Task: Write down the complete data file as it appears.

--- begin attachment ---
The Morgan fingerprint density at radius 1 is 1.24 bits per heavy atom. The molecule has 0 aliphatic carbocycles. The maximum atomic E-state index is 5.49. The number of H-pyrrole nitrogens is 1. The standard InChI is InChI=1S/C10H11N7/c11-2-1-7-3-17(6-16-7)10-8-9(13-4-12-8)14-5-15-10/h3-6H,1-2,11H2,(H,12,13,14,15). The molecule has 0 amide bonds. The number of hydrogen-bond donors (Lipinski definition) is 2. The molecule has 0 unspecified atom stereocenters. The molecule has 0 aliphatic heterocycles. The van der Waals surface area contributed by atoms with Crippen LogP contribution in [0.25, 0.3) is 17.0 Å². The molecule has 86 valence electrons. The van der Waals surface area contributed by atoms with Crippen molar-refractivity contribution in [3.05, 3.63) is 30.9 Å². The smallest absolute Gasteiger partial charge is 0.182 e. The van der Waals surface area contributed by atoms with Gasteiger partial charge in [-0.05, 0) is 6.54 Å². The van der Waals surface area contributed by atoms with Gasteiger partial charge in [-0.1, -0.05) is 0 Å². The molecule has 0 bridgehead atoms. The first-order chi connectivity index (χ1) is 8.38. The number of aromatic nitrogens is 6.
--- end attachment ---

The Morgan fingerprint density at radius 1 is 1.24 bits per heavy atom. The molecule has 0 aliphatic carbocycles. The maximum atomic E-state index is 5.49. The number of H-pyrrole nitrogens is 1. The standard InChI is InChI=1S/C10H11N7/c11-2-1-7-3-17(6-16-7)10-8-9(13-4-12-8)14-5-15-10/h3-6H,1-2,11H2,(H,12,13,14,15). The molecule has 0 amide bonds. The number of hydrogen-bond donors (Lipinski definition) is 2. The molecule has 0 unspecified atom stereocenters. The molecule has 0 aliphatic heterocycles. The van der Waals surface area contributed by atoms with Crippen LogP contribution in [0.25, 0.3) is 17.0 Å². The molecule has 86 valence electrons. The van der Waals surface area contributed by atoms with Crippen molar-refractivity contribution in [3.05, 3.63) is 30.9 Å². The smallest absolute Gasteiger partial charge is 0.182 e. The van der Waals surface area contributed by atoms with Gasteiger partial charge in [-0.05, 0) is 6.54 Å². The van der Waals surface area contributed by atoms with Gasteiger partial charge in [-0.1, -0.05) is 0 Å². The molecule has 0 bridgehead atoms. The first-order chi connectivity index (χ1) is 8.38. The number of aromatic nitrogens is 6.